Is this the time to say these things since -- because of the rapidity of North Korea's testing and its harsh words about -- this has every intent to be a nuclear state with the ability to attack the United States?

PARMAR: I think the ratcheting up of the tensions is very, very dangerous. It reminds me a little bit of the madman theory that used to be used to explain President Richard Nixon. That was there's a rationality to appearing to be mad or irrational. And I think both powers here, North Korea and President Trump, are playing the same kind of game.

That is, they don't want the other party to think that there's nothing they would do. That is, there are no limits on what they might do. And I think it's a very Cold War-style game of chicken, which could go disastrously wrong, should there be some sort of military incident by accident.

And I think it goes in line with all those things that you said in your previous report, that there are more troops in different parts of -- in Afghanistan, 8,000 more troops. There's that massive bomb there just the other day, the cruise missile strikes in Syria.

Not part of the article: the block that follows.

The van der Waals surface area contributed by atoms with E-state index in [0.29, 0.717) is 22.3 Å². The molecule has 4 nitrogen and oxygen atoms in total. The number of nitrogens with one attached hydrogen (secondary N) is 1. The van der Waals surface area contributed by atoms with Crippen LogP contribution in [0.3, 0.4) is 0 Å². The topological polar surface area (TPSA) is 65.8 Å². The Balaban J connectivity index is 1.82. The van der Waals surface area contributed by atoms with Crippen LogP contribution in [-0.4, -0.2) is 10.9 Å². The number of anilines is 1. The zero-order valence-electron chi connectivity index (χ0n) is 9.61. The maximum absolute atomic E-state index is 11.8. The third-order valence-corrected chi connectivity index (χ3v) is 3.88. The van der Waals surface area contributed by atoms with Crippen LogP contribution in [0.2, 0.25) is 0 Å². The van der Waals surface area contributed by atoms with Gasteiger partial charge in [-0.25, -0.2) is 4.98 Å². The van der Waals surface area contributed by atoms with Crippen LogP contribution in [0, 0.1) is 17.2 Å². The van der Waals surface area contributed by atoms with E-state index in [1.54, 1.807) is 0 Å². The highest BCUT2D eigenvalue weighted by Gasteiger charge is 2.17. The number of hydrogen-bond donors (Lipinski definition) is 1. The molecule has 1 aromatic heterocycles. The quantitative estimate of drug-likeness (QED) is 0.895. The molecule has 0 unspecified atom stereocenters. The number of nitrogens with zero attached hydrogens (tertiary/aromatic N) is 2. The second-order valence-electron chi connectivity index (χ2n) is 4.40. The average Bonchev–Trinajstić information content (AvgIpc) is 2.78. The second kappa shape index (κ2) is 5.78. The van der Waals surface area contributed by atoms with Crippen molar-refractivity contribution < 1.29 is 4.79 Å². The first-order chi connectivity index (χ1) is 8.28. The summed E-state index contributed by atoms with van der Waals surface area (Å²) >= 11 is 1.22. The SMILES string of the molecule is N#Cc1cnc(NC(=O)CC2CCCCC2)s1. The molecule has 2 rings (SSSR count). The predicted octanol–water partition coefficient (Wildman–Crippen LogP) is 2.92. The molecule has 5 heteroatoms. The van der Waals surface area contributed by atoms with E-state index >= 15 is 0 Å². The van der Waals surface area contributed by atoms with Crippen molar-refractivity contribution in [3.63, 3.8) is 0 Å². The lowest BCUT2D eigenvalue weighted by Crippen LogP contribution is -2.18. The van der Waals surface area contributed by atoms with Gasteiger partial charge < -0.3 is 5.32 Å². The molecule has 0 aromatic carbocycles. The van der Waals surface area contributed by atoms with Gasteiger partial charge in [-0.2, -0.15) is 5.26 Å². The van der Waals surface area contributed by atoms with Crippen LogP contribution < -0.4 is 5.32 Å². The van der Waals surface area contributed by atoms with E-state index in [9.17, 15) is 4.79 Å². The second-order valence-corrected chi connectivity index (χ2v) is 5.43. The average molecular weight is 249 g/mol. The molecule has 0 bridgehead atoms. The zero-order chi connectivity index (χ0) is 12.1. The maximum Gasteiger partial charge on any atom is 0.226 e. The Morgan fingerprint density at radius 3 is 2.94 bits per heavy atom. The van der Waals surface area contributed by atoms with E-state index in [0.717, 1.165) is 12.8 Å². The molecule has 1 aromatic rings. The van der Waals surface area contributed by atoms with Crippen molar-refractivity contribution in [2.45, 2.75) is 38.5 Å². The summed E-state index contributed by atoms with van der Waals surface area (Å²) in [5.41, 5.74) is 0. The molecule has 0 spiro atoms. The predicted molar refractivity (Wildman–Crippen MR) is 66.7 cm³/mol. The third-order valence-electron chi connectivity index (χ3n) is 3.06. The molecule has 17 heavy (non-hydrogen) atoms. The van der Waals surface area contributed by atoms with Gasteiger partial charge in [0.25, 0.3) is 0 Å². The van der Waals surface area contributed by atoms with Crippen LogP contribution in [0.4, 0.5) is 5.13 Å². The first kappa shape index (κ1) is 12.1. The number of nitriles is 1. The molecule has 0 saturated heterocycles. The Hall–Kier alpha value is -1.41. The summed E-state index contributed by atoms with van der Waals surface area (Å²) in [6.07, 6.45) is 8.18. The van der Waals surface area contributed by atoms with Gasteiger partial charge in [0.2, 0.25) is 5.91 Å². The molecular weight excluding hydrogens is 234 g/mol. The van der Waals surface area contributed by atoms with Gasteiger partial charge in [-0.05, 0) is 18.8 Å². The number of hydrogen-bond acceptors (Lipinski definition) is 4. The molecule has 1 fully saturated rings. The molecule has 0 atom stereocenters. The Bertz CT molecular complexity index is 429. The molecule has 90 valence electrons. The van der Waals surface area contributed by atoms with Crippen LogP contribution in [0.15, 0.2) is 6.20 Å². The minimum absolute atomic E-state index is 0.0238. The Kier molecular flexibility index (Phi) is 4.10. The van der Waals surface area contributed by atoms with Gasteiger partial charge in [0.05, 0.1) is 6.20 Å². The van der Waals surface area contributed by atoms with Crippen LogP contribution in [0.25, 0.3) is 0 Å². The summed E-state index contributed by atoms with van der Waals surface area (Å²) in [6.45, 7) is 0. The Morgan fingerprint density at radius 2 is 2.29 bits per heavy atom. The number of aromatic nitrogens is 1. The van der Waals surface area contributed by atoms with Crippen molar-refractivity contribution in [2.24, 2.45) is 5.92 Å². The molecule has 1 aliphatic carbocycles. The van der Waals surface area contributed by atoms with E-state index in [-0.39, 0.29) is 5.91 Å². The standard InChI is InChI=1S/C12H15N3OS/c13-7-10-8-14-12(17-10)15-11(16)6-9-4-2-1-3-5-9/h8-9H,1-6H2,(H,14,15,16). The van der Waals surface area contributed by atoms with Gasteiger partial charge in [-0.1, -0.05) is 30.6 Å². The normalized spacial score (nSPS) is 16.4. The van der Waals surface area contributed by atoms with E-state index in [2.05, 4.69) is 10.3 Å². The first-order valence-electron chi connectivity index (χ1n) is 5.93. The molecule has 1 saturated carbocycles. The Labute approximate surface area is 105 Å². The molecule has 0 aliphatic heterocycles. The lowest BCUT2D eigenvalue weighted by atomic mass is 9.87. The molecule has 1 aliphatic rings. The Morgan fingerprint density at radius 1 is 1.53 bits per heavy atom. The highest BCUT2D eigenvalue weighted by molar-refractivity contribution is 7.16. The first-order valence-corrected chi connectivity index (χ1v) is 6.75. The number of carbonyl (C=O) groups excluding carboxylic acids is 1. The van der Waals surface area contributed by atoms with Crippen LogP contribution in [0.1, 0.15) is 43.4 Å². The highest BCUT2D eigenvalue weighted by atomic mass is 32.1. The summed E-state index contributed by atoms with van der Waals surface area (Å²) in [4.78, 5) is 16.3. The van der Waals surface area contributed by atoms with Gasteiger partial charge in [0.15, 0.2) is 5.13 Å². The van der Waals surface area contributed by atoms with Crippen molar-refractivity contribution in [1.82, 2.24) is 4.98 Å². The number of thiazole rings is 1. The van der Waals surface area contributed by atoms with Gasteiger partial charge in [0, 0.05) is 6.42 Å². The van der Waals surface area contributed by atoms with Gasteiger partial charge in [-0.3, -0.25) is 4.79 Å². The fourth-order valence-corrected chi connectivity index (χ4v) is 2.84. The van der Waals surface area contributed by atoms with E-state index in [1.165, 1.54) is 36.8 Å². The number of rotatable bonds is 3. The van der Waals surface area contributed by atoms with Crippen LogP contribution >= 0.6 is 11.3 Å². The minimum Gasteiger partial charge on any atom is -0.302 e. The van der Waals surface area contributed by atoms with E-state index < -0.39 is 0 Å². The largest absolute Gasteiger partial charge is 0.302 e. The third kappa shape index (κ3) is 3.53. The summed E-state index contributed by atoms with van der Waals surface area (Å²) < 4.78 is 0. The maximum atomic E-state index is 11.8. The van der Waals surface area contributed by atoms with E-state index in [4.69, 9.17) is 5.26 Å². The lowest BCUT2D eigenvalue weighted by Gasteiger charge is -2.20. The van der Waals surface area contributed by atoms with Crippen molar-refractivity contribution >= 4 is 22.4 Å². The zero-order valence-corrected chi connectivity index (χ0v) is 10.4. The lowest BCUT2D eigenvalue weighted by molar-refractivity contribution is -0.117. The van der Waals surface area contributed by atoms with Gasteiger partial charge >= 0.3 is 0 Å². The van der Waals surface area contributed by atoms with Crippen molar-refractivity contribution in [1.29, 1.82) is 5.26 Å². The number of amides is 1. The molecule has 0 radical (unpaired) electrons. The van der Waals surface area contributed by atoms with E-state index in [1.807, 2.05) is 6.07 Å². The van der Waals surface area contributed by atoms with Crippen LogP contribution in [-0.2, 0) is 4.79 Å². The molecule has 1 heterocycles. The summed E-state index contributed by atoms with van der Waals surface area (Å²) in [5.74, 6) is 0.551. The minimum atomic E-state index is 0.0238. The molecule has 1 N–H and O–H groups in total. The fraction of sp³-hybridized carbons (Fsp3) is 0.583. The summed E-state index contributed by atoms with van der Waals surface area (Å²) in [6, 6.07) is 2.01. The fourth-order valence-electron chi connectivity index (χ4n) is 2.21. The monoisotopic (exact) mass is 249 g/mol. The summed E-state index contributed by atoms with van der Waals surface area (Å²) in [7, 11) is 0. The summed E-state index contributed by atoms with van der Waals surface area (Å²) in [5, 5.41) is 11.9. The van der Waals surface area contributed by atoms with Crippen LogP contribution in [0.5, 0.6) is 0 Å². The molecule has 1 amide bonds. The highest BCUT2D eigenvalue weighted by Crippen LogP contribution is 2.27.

There's air raids going on, more than last year in total in Yemen. This is a ratcheting up of tensions in all areas. And I think your report suggested that Trump has no doctrine. I think he has. I think he's developing now a military-first, war-first doctrine because as far as I can see, in all the areas where the military escalations have been going on, there doesn't appear to be a diplomatic plan of any form to follow it.

That is to say, if you bomb a place, what are you going to do with it --


PARMAR: -- in terms of a political settlement thereafter?

Who are you going to ally with?

Who are you going to talk to in order to implement the plan?

And it seems to me that the military first is where he seems to stand. He's given a lot of authority to the generals now.

And you're right to ask the question, when it goes well, that will be fine. But when it goes wrong, which it probably will, because it is difficult to escalate military tensions in a range of areas and for nothing to go wrong, I think there's going to be an issue.

The responsibility in the end comes to President Donald Trump. He is the commander in chief, after all, and he's the one who is going to have to pay the price.

And we're still in the -- embroiled in the controversy about the sarin chemical attack because Professor Theodore Postal (ph) of MIT has really analyzed the NSA report and shown that probably the device which delivered that wasn't dropped from the air.